Bruce Newsome argues Britain’s prime minister (Theresa May) is repeating the self-destructive dishonesty of her predecessor (David Cameron) in claiming a new “special” security relationship with the EU.
The EU’s hyperbole about hard borders is nothing more than a negotiating strategy. The ambiguity caused by the Government's dithering is allowing opponents of Brexit to fill the vacuum with myths about hard borders, says Bruce Newsome.
The British Government's capitulation to the French over the Calais border belies an unwillingness to choose the path favoured by the British public - to actually reduce immigration, writes Bruce Newsome
Another week gone - the 84th week since the Brexit vote, the 102nd week (that’s nearly two years) since David Cameron (remember him?) scheduled the referendum, yet Brexit prompts more uncertainty, doublespeak, defamation, lies, and violence, says Bruce Newsome.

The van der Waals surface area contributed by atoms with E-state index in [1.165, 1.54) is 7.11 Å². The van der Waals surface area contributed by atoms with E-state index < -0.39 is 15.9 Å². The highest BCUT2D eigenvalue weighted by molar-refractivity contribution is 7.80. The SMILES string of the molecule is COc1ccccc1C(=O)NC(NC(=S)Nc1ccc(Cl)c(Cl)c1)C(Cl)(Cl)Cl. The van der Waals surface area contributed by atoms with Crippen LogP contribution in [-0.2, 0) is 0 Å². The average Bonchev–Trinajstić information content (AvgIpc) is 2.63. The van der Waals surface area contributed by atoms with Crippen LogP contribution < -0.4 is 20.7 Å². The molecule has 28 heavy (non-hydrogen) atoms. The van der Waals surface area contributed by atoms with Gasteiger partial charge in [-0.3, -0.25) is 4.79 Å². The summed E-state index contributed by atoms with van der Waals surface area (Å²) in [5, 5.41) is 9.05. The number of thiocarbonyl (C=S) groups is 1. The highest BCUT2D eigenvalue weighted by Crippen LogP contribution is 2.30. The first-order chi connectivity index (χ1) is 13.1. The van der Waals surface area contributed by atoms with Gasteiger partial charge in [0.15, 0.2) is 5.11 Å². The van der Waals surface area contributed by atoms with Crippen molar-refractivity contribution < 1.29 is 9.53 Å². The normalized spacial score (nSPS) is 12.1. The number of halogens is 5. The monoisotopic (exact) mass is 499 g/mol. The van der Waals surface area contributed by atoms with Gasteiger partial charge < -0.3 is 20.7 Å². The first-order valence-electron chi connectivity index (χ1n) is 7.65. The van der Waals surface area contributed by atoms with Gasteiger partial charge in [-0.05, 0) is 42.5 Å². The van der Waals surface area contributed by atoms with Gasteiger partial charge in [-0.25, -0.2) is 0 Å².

The May administration has come to be characterised by reaction, contradiction, incompetence and the unknown. Rather than fanning the flames of uncertainty she needs to offer guidance and leadership. If not, the best route ahead is to withdraw from the EU immediately, then negotiate from a position of sovereignty, says Bruce Newsome.
By failing to exalt the virtues of Brexit, the Government is inadvertently helping to perpetuate the myth that the Brexit movement is anti-European, and in so doing undermining its negotiating position, says Bruce Newsome.
Theresa May’s Brexit doesn’t mean Brexit at all, argues Bruce Oliver Newsome. It sees us continue to sacrifice our national sovereignty, continue to pour money into the EU's coffers, all the while increasing our economic uncertainty and stability.